Managing conflicts of interest in financial advice

The Australian Securities and Investments Commission (ASIC) has released a report of its review of financial advice provided by ANZ, CBA, NAB, Westpac and AMP, the five biggest vertically integrated financial institutions which identifies areas where improvements are needed to the management of conflicts of interest in financial advice. The review looked at the products that the 5 financial advice licensees were recommending and at the quality of the advice provided on in-house products.

The review was part of a broader set of regulatory reviews of the wealth management and financial advice businesses of the largest banking and financial services institutions as part of ASIC’s Wealth Management Project.

The review found that there was generally a good mix of both in-house products and external products on the approved product lists of the advice licensees ASIC reviewed: 79% of the financial products on the firms’ approved products lists (APL) were external products and 21% were internal or ‘in-house’ products. However, 68% of clients’ funds were invested in in-house products.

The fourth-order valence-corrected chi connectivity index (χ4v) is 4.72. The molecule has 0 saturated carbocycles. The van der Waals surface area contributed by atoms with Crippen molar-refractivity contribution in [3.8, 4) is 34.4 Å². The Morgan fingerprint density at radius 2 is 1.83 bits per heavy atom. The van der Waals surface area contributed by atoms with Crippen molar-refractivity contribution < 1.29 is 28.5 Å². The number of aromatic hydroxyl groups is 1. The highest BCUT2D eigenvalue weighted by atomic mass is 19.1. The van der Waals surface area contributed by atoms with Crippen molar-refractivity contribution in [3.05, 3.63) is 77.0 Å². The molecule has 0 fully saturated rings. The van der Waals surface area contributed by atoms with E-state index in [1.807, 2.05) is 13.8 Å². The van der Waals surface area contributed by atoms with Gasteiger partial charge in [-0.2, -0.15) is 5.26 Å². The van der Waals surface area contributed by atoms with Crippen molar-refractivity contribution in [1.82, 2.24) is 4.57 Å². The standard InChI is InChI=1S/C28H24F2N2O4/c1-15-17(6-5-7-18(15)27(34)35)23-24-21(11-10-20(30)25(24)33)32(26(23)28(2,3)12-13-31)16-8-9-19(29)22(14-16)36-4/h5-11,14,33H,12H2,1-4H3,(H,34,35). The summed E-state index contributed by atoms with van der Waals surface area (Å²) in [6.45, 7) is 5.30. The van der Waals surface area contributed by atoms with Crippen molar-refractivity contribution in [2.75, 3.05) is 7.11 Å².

The split between internal and external product sales varied across different licensees and across different types of financial products. For example, it was more pronounced for platforms compared to direct investments. However, in most cases there was a clear weighting in the products recommended by advisers towards in-house products.

ASIC noted that while vertical integration can provide economies of scale and other benefits to both the customer and the financial institution, conflicts of interest are inherent in vertically integrated firms, and these firms still need to properly manage conflicts of interest in their advisory arms and ensure good quality advice.

ASIC also examined a sample of files to test whether advice to switch to in-house products satisfied the ‘best interests’ requirements. ASIC found that in 75% of the advice files reviewed the advisers did not demonstrate compliance with the duty to act in the best interests of their clients.

ASIC commonly saw the unnecessary replacement of financial products, where advisers recommended that customers switch to a new product when their existing product appeared to be suitable to meet the customer’s needs and objectives.

ASIC says 10% of the advice reviewed was likely to leave the customer in a significantly worse financial position. ASIC says it will ensure that appropriate customer remediation takes place.

Print Friendly, PDF & Email

Your Compliance Support Plan

We understand you need a cost-effective way to keep up to date with regulatory changes. Talk to us about our fixed price plans.